Yahoo Launches Soul-Search Engine

The Onion, April 7, 2004 | Issue 40•14

SUNNYVALE, CA—Hoping it will push them to the top of an increasingly competitive market, Internet portal Yahoo has added soul-search capabilities to its expanding line of search tools, company executives announced Monday.

"Capable of navigating the billions of thoughts, experiences, and emotions that make up the human psyche, the new Yahoo soul-search engine helps users find what's deep inside them quickly and easily," Yahoo CEO Terry Semel said. "All those long, difficult nights of pondering your place in this world are a thing of the past."

Yahoo's main competitor recently introduced two new advanced search functions: Google Local, which highlights search results from a specific geographic area, and Google Personalized Search, which allows users to create a profile of their interests to influence search results. But Semel called Yahoo's new search function "vastly more precise."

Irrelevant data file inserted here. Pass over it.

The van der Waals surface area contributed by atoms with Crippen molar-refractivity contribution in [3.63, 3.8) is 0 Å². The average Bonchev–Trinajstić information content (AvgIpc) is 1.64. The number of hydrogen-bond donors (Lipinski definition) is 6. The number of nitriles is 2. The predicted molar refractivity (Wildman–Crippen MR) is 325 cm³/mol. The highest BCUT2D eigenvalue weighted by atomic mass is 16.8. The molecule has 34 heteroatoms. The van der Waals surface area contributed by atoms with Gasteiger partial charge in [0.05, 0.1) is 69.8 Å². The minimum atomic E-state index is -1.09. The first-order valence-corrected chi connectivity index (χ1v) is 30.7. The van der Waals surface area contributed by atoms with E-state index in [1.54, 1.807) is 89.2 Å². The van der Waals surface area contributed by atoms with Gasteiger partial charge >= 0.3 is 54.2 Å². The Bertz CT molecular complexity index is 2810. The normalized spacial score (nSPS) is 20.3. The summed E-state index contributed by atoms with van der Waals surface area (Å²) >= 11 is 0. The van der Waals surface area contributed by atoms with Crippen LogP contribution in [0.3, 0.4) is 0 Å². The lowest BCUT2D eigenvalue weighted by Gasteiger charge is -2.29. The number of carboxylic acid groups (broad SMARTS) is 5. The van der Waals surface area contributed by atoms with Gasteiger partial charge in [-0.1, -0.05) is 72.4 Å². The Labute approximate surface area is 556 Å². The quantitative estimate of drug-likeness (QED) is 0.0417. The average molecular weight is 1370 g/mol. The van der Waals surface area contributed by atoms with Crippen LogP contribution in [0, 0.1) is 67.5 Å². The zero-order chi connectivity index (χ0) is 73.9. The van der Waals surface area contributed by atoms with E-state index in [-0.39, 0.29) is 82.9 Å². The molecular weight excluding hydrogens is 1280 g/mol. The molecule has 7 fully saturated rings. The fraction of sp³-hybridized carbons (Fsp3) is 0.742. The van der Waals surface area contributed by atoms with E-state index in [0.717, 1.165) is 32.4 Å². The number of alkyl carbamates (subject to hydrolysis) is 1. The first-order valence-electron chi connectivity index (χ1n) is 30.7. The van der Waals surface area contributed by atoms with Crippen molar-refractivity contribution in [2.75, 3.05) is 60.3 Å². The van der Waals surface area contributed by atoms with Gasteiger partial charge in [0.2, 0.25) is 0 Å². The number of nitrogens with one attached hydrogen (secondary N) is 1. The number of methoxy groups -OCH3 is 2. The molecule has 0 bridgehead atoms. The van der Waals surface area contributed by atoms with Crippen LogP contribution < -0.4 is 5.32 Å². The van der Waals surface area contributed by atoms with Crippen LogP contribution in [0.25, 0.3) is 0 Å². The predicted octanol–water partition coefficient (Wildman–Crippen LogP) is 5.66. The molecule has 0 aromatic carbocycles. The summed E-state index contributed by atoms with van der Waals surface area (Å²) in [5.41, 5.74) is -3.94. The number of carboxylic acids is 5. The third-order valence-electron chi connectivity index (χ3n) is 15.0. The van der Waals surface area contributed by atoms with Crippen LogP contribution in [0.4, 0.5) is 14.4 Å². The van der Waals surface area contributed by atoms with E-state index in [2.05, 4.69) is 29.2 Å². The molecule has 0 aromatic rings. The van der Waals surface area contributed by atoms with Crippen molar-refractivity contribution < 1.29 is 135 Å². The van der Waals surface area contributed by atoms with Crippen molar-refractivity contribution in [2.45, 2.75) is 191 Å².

"As the amount of infor…

AJAX and the Desktop

In my view, AJAX will likely not replace desktop applications; but it will give birth to a new breed of enterprise AJAX grade software applications as services or better know as (SaaS). Most will be productivity tools, collaboration and business portals. Some will no longer be seen on the desktop at all. I think this next evolutionary phase in software will be less of an all-out exodus from the desktop than a moderate realignment, with applications thriving in the environments that best suit their purpose.

AJAX-faced web applications can follow you, like all web applications can. Most of us have at least one friend who traveled around the world and kept in touch via email with hotmail or yahoo e-mail accounts. In fact, these browser-based email interfaces helped drive the adoption of email for personal use. These days, using a more traditional html interface for business class e-mail use isn't really practical anymore. Outlook Web Access (OWA) (although it had a great AJAX interfa…